The Court of Appeal disagreed with the trial court’s reasoning, but nevertheless affirmed the denial of Section 1102.5 claim as it found the after-termination complaint to be defective. It also reversed as to the penalties awarded under Section 98.6 and remanded that portion of the judgment.

The question before the California Supreme Court is limited to whether Labor Code section 1102.5, subdivision (b), which protects an employee from retaliation for disclosing unlawful activity, applies when the information is already known to that person or agency.

Why Employers Should Watch This Case

Depending on the direction the California Supreme Court takes, its holding will affect the burden on employers defending against whistleblower claims – especially those arising out of allegations that an employee told an employer or agency information that the employer or agency was already aware of.

Grande v. Eisenhower Medical Center

FlexCare, LLC (“FlexCare”), a temporary staffing agency, assigned Plaintiff to work as a nurse at Eisenhower Medical Center (“Eisenhower”). Plaintiff alleged that during her employment at Eisenhower, FlexCare and Eisenhower failed to ensure she received the required meal and rest periods, wages for certain periods she worked, and overtime wages. She then filed a class-action lawsuit on behalf of FlexCare employees assigned to hospitals throughout California. Plaintiff’s claims were based solely on her work on assignment to Eisenhower. FlexCare settled with the class and plaintiff executed a release of claims. The trial court entered a judgment incorporating the settlement agreement.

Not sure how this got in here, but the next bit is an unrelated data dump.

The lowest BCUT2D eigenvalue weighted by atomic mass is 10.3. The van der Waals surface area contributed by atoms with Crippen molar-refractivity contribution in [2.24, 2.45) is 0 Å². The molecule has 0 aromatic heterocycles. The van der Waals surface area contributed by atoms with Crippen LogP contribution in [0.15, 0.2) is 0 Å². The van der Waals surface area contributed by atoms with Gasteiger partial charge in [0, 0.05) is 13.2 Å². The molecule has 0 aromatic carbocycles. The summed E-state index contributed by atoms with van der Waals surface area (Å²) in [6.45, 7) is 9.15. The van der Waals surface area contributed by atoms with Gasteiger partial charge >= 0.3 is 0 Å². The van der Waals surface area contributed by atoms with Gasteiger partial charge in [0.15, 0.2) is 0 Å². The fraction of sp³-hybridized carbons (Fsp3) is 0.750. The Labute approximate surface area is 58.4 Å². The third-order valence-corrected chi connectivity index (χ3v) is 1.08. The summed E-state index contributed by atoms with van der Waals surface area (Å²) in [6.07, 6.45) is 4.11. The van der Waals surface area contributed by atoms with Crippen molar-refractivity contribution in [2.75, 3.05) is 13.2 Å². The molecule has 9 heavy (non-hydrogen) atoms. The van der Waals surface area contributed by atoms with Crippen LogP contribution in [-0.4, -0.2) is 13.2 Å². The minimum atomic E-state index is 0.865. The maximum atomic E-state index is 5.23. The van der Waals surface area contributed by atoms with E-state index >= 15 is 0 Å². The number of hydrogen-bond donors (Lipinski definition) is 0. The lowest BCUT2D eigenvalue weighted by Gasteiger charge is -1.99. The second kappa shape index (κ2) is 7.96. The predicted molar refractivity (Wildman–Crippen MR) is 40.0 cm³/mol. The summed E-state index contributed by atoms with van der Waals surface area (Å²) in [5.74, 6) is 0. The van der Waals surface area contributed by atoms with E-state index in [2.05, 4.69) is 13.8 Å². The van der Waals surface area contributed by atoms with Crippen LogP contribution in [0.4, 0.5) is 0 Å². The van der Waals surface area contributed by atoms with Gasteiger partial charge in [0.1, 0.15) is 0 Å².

A year later, Plaintiff brought a second class action suit against Eisenhower, who had not been named in the previous lawsuit, alleging the same labor law violations. FlexCare intervened in the action asserting Plaintiff could not bring the separate lawsuit against Eisenhower because she had settled her claims in the prior class action.

The trial court held a limited trial on the issue of the propriety of the lawsuit and ruled that Eisenhower was not a released party under the settlement agreement. Accordingly, Eisenhower could not avail itself of the doctrine of res judicata because the hospital was neither a party to the prior litigation nor in privity with FlexCare. The Court of Appeals agreed with the trial court.